Dramatic changes (or not) in government spending

I’m teaching Methods again this semester, this time two sections with a total of 24 students. They’ll all be blogging again, so if you’re curious, I do recommend you check out their blogs. Links are forthcoming in the sidebar.

We started class this week with a little data work and a statistics refresher using data from the Bureau of Economic Analysis. It’s probably the only macro example I use all semester in great depth, but it serves to help students link their past work to what they are going to do in this class as well as give me the opportunity to show off impart some Excel shortcuts and basic data analysis skills and tips while reviewing statistics.

Since we use the entire set of GDP data from the NIPA tables, I like to take a bit of the class to talk about a few major events in economic history and highlight the idea that an action such as increasing government spending can both increase GDP and decrease it, according to economic theory. Which effect is bigger determines the outcome we see, even when both are happening.

Most students know that federal spending went up as a result of wartime production in the early 1940s and as a result of the New Deal in the mid-1930s, but I was surprised at how students answered my question of what effects does government spending have. Several students in both classes answered “debt” before anything else, and no one came up with “crowding out” (where government spending replaces private consumption and investment or drives up interest rates such that firms don’t invest but save) without significant prompting.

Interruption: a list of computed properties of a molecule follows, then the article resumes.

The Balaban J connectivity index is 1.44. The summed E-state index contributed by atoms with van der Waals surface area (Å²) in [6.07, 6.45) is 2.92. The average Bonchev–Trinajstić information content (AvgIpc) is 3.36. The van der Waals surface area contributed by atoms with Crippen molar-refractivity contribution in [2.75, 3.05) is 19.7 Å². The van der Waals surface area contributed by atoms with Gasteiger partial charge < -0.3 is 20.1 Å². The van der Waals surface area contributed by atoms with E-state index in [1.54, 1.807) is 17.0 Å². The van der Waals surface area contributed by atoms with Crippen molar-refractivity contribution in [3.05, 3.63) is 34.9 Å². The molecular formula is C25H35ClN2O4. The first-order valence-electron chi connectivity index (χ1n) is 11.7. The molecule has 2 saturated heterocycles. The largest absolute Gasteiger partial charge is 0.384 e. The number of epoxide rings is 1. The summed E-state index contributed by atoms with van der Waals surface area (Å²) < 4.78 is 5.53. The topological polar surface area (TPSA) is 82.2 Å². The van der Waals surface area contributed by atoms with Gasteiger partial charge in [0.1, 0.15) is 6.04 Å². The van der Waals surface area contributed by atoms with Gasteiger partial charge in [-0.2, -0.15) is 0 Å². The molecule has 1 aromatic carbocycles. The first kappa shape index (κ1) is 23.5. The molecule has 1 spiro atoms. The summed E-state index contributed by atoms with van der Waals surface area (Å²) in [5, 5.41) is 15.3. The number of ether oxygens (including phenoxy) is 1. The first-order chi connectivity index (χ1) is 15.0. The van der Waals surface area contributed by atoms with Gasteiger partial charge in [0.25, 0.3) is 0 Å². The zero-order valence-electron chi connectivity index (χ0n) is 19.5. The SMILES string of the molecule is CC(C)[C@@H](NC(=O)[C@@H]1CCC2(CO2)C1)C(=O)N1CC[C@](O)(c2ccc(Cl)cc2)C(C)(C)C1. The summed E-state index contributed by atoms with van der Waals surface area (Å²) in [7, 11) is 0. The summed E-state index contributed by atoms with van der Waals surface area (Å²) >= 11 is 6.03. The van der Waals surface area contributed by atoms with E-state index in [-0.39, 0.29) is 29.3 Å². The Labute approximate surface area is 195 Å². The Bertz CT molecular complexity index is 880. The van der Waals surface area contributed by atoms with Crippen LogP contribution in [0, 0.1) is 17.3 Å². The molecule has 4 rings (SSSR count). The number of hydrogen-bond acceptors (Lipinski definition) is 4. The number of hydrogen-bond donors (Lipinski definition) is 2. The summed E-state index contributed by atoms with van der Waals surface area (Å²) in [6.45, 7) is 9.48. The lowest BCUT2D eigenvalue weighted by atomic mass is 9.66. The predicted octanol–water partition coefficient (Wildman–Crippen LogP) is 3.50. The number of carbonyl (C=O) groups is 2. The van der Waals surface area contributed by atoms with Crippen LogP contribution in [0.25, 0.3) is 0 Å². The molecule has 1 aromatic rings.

Once I said it, of course, they all recognized what I had been getting at, but I think it’s so indicative of the current political and news climate that students would default to an answer that’s not particularly true as a result of having heard it over and over again. Government spending, as anyone who was alive in the 90s knows, doesn’t have to result in more debt. A balanced budget is not outside the realm of possibility, and while crowding out is not necessarily a foregone conclusion either, it should fit much more nicely into students’ understanding of theory and a review of national income accounting. I know that Prof. Weise or Prof. Hu taught them about crowding out. It’s amazing how hammering on a subject can replace an outcome of an action in one’s mind. I was surely told over and over again that government spending caused crowding out, so it’s always first. These students have clearly been told that government spending causes debt. Weird. (As a side note, the Chronicle has a great article on how students struggle to transfer skills learned in one class to others.)

I’m getting away from the initial trajectory of this post, though. In addition to forgetting about crowding out, my students wanted to tell me that government spending had accelerated over the past few years. I immediately shot down the idea, saying how spending growth had slowed dramatically since we had officially left the recession, even if there had been an initial spike.